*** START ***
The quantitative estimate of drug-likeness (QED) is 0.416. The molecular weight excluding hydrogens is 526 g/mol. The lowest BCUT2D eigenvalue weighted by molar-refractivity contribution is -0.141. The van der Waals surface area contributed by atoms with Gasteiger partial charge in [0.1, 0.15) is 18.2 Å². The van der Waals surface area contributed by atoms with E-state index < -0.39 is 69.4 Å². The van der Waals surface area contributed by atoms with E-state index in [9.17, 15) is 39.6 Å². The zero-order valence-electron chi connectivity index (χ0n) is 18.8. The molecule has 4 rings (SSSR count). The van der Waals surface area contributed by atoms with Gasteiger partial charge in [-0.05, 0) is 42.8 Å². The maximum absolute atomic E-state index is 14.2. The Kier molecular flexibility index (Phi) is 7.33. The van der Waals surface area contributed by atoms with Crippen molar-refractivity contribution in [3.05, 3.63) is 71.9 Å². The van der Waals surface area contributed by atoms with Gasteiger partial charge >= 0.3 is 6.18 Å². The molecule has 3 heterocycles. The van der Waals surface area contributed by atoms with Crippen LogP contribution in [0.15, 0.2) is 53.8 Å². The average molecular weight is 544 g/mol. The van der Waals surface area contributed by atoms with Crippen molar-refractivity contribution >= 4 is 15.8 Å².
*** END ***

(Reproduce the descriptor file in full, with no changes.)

The quantitative estimate of drug-likeness (QED) is 0.416. The molecular weight excluding hydrogens is 526 g/mol. The lowest BCUT2D eigenvalue weighted by molar-refractivity contribution is -0.141. The van der Waals surface area contributed by atoms with Gasteiger partial charge in [0.1, 0.15) is 18.2 Å². The van der Waals surface area contributed by atoms with E-state index < -0.39 is 69.4 Å². The van der Waals surface area contributed by atoms with E-state index in [9.17, 15) is 39.6 Å². The zero-order valence-electron chi connectivity index (χ0n) is 18.8. The molecule has 4 rings (SSSR count). The van der Waals surface area contributed by atoms with Gasteiger partial charge in [-0.05, 0) is 42.8 Å². The maximum absolute atomic E-state index is 14.2. The Kier molecular flexibility index (Phi) is 7.33. The van der Waals surface area contributed by atoms with Crippen molar-refractivity contribution in [3.05, 3.63) is 71.9 Å². The van der Waals surface area contributed by atoms with Gasteiger partial charge >= 0.3 is 6.18 Å². The molecule has 3 heterocycles. The van der Waals surface area contributed by atoms with Crippen LogP contribution in [0.15, 0.2) is 53.8 Å². The average molecular weight is 544 g/mol. The van der Waals surface area contributed by atoms with Crippen molar-refractivity contribution >= 4 is 15.8 Å².